- Oil prices surged to their highest level in three-and-a-half years this week, after U.S. President Donald Trump walked away from an international nuclear deal with Iran and reimposed “the highest level of economic sanctions” against the country.

Trump said he quit the deal because Tehran continues to work on a bomb, based on evidence provided by Israeli Prime Minister Benjamin Netanyahu, and it backs terrorist groups around the Middle East.

Some analysts have said the reinstatement of sanctions could lead to tighter global oil supplies as they make it more difficult for Iran to export oil.

Iran, which is a major Middle East oil producer and member of the Organization of the Petroleum Exporting Countries (OPEC), resumed its role as a major oil exporter in January 2016 when international sanctions against Tehran were lifted in return for curbs on Iran's nuclear program.

Oil prices clocked up more multi-year highs on Thursday, as futures rose sharply in response to the announced measures.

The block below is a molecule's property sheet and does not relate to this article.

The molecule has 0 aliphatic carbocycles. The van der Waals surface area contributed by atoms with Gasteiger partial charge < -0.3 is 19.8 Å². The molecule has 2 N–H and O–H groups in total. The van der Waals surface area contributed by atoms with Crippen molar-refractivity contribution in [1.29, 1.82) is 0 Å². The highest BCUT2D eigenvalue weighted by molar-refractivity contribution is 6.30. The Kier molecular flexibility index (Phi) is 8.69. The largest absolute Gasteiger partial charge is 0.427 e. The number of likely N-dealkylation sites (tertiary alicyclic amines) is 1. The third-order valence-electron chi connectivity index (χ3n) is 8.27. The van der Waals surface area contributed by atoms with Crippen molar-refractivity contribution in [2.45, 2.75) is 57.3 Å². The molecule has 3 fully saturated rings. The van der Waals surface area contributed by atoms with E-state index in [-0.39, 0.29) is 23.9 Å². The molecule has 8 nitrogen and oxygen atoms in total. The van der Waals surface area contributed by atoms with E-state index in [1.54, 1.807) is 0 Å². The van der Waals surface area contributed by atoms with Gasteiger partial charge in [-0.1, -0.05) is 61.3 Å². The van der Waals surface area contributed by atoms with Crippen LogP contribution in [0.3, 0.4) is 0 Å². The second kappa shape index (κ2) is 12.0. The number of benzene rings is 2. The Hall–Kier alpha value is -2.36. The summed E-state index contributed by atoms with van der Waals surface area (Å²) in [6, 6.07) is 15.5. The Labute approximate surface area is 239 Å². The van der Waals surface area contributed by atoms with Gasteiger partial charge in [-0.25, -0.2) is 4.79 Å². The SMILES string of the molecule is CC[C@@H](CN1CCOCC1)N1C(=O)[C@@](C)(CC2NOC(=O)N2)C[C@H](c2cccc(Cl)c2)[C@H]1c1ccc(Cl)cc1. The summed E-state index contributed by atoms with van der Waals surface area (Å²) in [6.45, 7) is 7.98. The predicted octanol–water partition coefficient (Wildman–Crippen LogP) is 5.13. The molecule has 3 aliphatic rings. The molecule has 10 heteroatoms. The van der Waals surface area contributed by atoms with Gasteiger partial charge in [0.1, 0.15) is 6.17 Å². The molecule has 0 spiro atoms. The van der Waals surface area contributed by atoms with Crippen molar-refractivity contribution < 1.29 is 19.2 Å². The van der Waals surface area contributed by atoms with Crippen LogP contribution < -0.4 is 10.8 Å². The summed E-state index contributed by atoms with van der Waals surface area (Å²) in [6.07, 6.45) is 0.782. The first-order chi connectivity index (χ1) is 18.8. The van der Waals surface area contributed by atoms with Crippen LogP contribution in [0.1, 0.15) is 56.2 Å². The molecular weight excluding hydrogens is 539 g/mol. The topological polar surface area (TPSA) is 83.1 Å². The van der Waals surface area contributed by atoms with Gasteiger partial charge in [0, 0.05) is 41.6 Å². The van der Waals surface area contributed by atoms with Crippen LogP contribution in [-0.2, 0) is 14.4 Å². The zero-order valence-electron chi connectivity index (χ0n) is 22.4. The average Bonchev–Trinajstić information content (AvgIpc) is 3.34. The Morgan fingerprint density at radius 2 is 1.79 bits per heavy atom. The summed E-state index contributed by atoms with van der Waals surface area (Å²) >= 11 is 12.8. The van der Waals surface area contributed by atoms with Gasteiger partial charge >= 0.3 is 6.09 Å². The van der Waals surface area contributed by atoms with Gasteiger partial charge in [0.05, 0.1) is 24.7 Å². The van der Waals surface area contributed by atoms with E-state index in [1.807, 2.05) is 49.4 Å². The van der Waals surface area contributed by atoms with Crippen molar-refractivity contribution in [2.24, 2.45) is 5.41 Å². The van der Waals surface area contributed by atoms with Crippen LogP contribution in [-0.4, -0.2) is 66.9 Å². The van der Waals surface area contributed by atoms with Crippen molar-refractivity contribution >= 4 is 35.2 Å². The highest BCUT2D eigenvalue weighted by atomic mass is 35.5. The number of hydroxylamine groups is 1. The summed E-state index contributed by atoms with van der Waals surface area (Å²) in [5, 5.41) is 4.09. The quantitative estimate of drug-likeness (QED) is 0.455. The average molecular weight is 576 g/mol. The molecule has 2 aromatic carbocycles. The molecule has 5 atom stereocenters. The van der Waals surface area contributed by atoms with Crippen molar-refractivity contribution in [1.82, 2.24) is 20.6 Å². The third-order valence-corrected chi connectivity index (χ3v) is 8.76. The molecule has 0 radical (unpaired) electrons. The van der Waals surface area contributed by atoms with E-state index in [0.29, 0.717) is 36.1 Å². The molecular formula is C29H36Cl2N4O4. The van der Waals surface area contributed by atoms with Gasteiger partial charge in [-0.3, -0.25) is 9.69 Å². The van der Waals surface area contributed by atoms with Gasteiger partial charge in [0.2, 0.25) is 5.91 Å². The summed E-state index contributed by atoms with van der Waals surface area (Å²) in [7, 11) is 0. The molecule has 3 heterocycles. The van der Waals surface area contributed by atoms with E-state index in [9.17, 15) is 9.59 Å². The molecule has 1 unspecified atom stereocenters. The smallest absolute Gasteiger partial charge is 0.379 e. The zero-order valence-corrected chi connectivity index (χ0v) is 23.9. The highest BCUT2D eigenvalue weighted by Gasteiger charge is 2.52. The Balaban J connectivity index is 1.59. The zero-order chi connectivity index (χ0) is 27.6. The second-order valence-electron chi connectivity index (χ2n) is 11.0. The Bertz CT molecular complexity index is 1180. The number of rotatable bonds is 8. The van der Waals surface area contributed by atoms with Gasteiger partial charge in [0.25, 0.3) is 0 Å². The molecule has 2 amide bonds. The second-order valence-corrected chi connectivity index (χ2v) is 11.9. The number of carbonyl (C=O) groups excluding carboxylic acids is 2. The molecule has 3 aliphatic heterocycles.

Brent crude futures, the international benchmark for oil prices, hit their highest since November 2014 at $78.00 per barrel.

U.S. West Texas Intermediate (WTI) crude futures also marked a November-2014 high, at $71.89 a barrel.

Worries over geopolitical tension surrounding Iran could mean that oil prices move closer to the $80-$100 range than the $60s-to-$70s expected by analysts this year.

Goldman Sachs (NYSE:GS) said the planned unilateral U.S. sanctions against Iran would likely have a "high level of efficiency".

As a result of sanctions and because of risks to supplies elsewhere, especially in Venezuela, the U.S. bank said "this leaves risk our summer $82.50 per barrel Brent price forecast (is) squarely skewed to the upside".

Sanctions come amid an oil market that has already been tightening due to ongoing efforts by Saudi Arabia and Russia to cut back on production to reduce a glut.

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